The big man is back. Former unified heavyweight champion Tyson “Gypsy King” Fury (27-0-0, 19KOs) has fought twice in the past three months and will leap into a world title fight before the end of the year. His return to the sport is now getting serious after his 31 month absence from boxing.
Easing himself back against cruiserweight Sefer Seferi in June before lacing them up against Francesco Pianeta, an actual heavyweight, last Saturday, Fury is once again front and centre in the minds of boxing fans. His next move – agreeing to face undefeated WBC heavyweight champion Deontay Wilder before the year is out – has sparked conversation and debate in boxing circles and beyond.
Is it too early in his return for Fury to be a legitimate threat to hand Wilder his first defeat? Is Fury just seeking a cash out fight against the huge hitting American? Can Fury hand out a boxing lesson and win? Has Fury been planning a quick attempt at winning a world strap all along? Many questions for which there are many answers depending on who you speak to. Below is some background and my attempt at presenting my thoughts on this interesting development.
Almost as soon as Fury won the WBA “Super,” WBO and IBF portions of the heavyweight crown by upsetting Wladimir Klitschko in Germany in November 2015 things started going wrong for him.
The IBF quickly stripped the English boxer of their belt as he signed a rematch contract with Klitschko instead of facing their mandatory challenger. The rematch was postponed after Fury injured his ankle training in June 2016. The re-arranged date was then cancelled when Fury admitted to not being well enough to compete due to mental health issues.
While this was happening we found out that Fury had another on-going problem. A UK Anti-Doping Agency release informed the British Boxing Board of Control (BBBC) that Fury had submitted a sample containing nandrolone. Fury's licence was revoked by the BBBC and it seemed his troubles were mounting. Throughout this time Fury maintained his innocence regarding ingesting the banned substance.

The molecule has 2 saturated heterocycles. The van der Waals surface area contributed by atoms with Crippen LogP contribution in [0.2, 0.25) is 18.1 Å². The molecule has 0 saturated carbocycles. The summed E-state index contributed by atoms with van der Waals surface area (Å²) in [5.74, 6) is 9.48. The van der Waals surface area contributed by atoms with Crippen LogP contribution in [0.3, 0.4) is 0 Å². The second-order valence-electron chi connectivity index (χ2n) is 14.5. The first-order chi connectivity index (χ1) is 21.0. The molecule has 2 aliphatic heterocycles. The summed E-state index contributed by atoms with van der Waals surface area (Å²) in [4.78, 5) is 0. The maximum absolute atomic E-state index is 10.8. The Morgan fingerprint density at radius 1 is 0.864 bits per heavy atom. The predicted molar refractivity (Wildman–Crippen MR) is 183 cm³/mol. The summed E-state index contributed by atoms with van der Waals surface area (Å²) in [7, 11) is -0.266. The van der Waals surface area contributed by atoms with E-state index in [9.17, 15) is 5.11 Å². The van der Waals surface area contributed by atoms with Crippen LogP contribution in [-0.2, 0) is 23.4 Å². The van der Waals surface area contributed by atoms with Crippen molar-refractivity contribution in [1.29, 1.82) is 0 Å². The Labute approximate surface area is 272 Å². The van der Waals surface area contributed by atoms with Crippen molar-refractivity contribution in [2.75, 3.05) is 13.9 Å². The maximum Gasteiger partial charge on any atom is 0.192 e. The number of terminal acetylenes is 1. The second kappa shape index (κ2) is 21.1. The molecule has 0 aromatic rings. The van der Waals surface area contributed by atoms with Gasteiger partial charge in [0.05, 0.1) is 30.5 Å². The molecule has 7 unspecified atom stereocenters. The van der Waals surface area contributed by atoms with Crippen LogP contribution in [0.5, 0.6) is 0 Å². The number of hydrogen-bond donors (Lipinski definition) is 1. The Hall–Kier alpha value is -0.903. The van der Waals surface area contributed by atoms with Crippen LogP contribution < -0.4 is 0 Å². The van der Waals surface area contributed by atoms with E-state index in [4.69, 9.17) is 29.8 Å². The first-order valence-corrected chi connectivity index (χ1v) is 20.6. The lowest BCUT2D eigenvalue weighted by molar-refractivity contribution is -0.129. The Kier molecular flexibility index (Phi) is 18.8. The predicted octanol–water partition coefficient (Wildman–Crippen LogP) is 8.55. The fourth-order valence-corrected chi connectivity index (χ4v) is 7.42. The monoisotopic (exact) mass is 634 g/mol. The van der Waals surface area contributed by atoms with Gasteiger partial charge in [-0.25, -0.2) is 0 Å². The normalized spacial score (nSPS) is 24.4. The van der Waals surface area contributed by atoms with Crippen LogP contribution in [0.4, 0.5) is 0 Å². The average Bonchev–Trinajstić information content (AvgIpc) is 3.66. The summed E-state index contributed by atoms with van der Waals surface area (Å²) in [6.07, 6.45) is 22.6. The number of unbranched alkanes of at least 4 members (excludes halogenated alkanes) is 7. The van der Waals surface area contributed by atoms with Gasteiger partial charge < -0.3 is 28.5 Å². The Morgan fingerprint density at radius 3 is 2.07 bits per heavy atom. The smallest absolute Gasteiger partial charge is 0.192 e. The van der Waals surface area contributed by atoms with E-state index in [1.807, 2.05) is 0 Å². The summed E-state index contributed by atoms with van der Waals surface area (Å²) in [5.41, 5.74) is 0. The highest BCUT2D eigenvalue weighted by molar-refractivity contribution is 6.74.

In a revealing interview with Rolling Stone in October 2016 Fury went into detail regarding his mental health along with confessing the extent of his drug and alcohol abuse which had been speculated on in numerous reports: “They say I've got a version of bipolar. I'm manic depressive. I just hope someone kills me before I kill myself. I've not been training. I've been out drinking, Monday to Friday to Sunday and taking cocaine. I can't deal with it and the only thing that helps me is when I get drunk out of my mind.”
A consequence of this unhealthy lifestyle was huge weight gain. Even on Fury's 6'9″ frame the reported 350lbs he was carrying looked mightily chunky. Fury was out of boxing and seriously out of shape. Something had to change.
It must have taken a lot of mental strength but Fury eventually got himself back into the gym towards the end of 2017. Seemingly dealing with his mental health, the boxer could now concentrate on getting back to work.
The months passed and Fury, his licence reinstated, weighed in at 276lbs for his comeback fight against Sefer Seferi in Manchester. The date was June 9, 2018. 924 days since the Klitschko fight. Standing a full foot taller than his opponent, Fury predictably lacked sharpness as he struggled to walk down the smaller man who spent the duration of the comical looking bout scrambling away. In the fourth round Tyson managed to land a couple of decent looking shots and this was enough to convince Seferi to remain on his stool. The win was secured but it was clear there was plenty of work for the still lineal champion to do.
This past Saturday saw Fury glove up again. He weighed in at a much trimmer 258lbs to face Francesco Pianeta in Belfast. The bout was scheduled for ten rounds and Fury used the full 30 minutes to get some work in and shed some rust. Pianeta seemed happy just to be there and showed no ambition to actually win the fight. Fury looked better in terms of his movement and towards the end of the bout his timing seemed to be coming back to him.